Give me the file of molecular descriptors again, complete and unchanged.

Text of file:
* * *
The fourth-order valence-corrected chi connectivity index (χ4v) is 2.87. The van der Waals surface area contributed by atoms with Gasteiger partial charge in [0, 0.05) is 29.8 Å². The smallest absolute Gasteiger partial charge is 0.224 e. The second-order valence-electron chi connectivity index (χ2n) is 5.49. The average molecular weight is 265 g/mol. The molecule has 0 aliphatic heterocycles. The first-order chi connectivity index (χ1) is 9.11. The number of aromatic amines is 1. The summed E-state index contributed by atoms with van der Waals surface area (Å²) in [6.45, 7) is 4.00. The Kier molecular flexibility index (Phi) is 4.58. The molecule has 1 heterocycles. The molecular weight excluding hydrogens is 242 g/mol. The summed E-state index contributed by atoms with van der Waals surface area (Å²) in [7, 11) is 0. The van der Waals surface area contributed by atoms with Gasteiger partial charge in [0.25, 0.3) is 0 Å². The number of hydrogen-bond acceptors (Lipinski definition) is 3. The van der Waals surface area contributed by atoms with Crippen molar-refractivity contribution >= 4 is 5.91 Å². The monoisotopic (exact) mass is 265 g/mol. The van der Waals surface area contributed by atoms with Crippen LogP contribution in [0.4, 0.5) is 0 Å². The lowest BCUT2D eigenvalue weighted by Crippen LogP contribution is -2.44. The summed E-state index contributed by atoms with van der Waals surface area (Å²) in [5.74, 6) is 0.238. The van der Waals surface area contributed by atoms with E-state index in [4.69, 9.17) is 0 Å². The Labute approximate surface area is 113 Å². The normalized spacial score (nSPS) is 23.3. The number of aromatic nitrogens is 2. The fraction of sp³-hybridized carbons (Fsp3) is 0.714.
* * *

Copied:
The fourth-order valence-corrected chi connectivity index (χ4v) is 2.87. The van der Waals surface area contributed by atoms with Gasteiger partial charge in [0, 0.05) is 29.8 Å². The smallest absolute Gasteiger partial charge is 0.224 e. The second-order valence-electron chi connectivity index (χ2n) is 5.49. The average molecular weight is 265 g/mol. The molecule has 0 aliphatic heterocycles. The first-order chi connectivity index (χ1) is 9.11. The number of aromatic amines is 1. The summed E-state index contributed by atoms with van der Waals surface area (Å²) in [6.45, 7) is 4.00. The Kier molecular flexibility index (Phi) is 4.58. The molecule has 1 heterocycles. The molecular weight excluding hydrogens is 242 g/mol. The summed E-state index contributed by atoms with van der Waals surface area (Å²) in [7, 11) is 0. The van der Waals surface area contributed by atoms with Gasteiger partial charge in [0.25, 0.3) is 0 Å². The number of hydrogen-bond acceptors (Lipinski definition) is 3. The van der Waals surface area contributed by atoms with Crippen molar-refractivity contribution >= 4 is 5.91 Å². The monoisotopic (exact) mass is 265 g/mol. The van der Waals surface area contributed by atoms with Crippen LogP contribution in [0.4, 0.5) is 0 Å². The lowest BCUT2D eigenvalue weighted by Crippen LogP contribution is -2.44. The summed E-state index contributed by atoms with van der Waals surface area (Å²) in [5.74, 6) is 0.238. The van der Waals surface area contributed by atoms with E-state index in [4.69, 9.17) is 0 Å². The Labute approximate surface area is 113 Å². The normalized spacial score (nSPS) is 23.3. The number of aromatic nitrogens is 2. The fraction of sp³-hybridized carbons (Fsp3) is 0.714.